Mills' Great Night and Starting Role, the Whiff on Schwarber, Injury Updates, and Other Cubs Bullets

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Mills’ Great Night and Starting Role, the Whiff on Schwarber, Injury Updates, and Other Cubs Bullets

Chicago Cubs

Keep the folks in Louisiana in your thoughts today, with Hurricane Ida bearing down. It’s a scary situation.

•   Alec Mills was fantastic last night, going 8.1 scoreless against the White Sox, keeping the ball on the ground and keeping his pitches at the edges of the strike zone. He went into the 9th with an outside shot at a Maddux (he needed to get the final three outs on eight or fewer pitches), and although he couldn’t quite pull it off, it says a lot about the efficiency of his outing. Since moving into the rotation on June 15, Mills has posted a 3.68 ERA (10% better than league average) and a 3.26 FIP (22% better than league average).

•   Mills, 29, is successful thanks to a combination of a good pitch mix and good command. He can throw five different pitches (four-seamer, sinker, curveball, slider, changeup), and he usually locates them all quite well. Without overwhelming stuff or velocity, he’s at a greater risk for damage when he misses his spots, though, and his pitch-to-contact style always leaves him more exposed to luck variance on balls in play. That’s why you can see him out there throwing starts like his last two: against the White Sox, he was locating well enough to stay off the barrels (0 barreled balls in the entire game, which he pulls off quite often!), and also got some good luck on balls in play, which means he looked dominant. But the last time out, against the Royals, he gave up 12 hits in just 4.0 innings.

•   Most starts, though, aren’t as extreme as either of the last two. That’s why you see so many Mills starts that are about five or six innings, about two or three runs on about six or seven hits, with about one or two walks and about four or five strikeouts. Guys with a diverse pitch mix that they can actually command are a really good bet to succeed as 4th/5th starters (or swing men), because they are able to stay out of hitters’ counts, and are also able to avoid being too predictable even when they fall into one. I remain very fine with Mills, whose ERA and FIP are both right around league average this year (but much better as a starter, which is also true for his career), being considered a likely member of the rotation for next year, with the ability to move into a swing role if the Cubs make a number of additions.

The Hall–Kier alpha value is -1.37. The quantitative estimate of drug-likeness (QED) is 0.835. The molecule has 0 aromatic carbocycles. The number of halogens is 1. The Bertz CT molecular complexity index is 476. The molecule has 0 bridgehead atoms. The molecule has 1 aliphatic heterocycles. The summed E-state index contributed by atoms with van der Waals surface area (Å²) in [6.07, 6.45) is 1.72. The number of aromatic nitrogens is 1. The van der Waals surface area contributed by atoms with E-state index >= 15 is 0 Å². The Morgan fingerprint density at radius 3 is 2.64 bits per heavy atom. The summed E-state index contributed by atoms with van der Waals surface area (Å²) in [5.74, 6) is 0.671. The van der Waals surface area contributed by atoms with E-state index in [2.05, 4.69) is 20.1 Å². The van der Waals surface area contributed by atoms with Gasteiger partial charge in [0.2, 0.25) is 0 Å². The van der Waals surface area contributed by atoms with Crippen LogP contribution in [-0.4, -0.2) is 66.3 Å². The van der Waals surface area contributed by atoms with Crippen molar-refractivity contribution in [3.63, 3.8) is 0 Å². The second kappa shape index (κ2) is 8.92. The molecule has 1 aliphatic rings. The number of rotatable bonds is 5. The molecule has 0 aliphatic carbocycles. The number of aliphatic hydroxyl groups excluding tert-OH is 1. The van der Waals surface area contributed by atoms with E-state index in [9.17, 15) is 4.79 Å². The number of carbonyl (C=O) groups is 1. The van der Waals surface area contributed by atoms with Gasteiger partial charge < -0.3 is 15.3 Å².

•   Injury updates, with Willson Contreras not returning too soon (but still not really a longer-term concern – get him that rest!):

•   It’s been a great week (finally) for Ed Howard, who had a couple walks and a 420+ foot homer last night:

•   Kyle Schwarber was the hottest hitter in baseball for the month before his hamstring injury, and since returning (now with the Red Sox), he’s hit .385/.529/.641 over 12 games. He’s hitting .353/.453/.862 (236 wRC+) since mid-June, and .290/.395/.645 (172) since the last day of APRIL.

•   Maybe he doesn’t keep this up the rest of the way, but right now, Schwarber is hitting like the best hitter in baseball. We always knew the monster breakout was in there, but the Cubs could never quite get it out of him. If he continues to do this – and does it even more in the future on the big contract he’s about to get – it’s going to be a horrible reflection of their big league player development from 2016 to 2020. We already knew it was a sore spot (think of all the guys who came up hot and stalled out, relatively speaking), but man, Schwarber could wind up as stark as an example as there gets. Good for Schwarber, though. I don’t mean to imply that he doesn’t deserve most of the credit, because he does. I’m just saying, the Cubs clearly whiffed not only on what he could/would be in 2021, but also on the development process at the big league level (and not only with him). It’s very frustrating.

•   Kindle readers are among the Deals of the Day at Amazon. #ad

•   Are you kidding me with this? Maybe I’m easily mesmerized but this is incredible:



Author: Brett Taylor

Brett Taylor is the Editor and Lead Cubs Writer at Bleacher Nation, and you can find him on Twitter at @BleacherNation and @Brett_A_Taylor.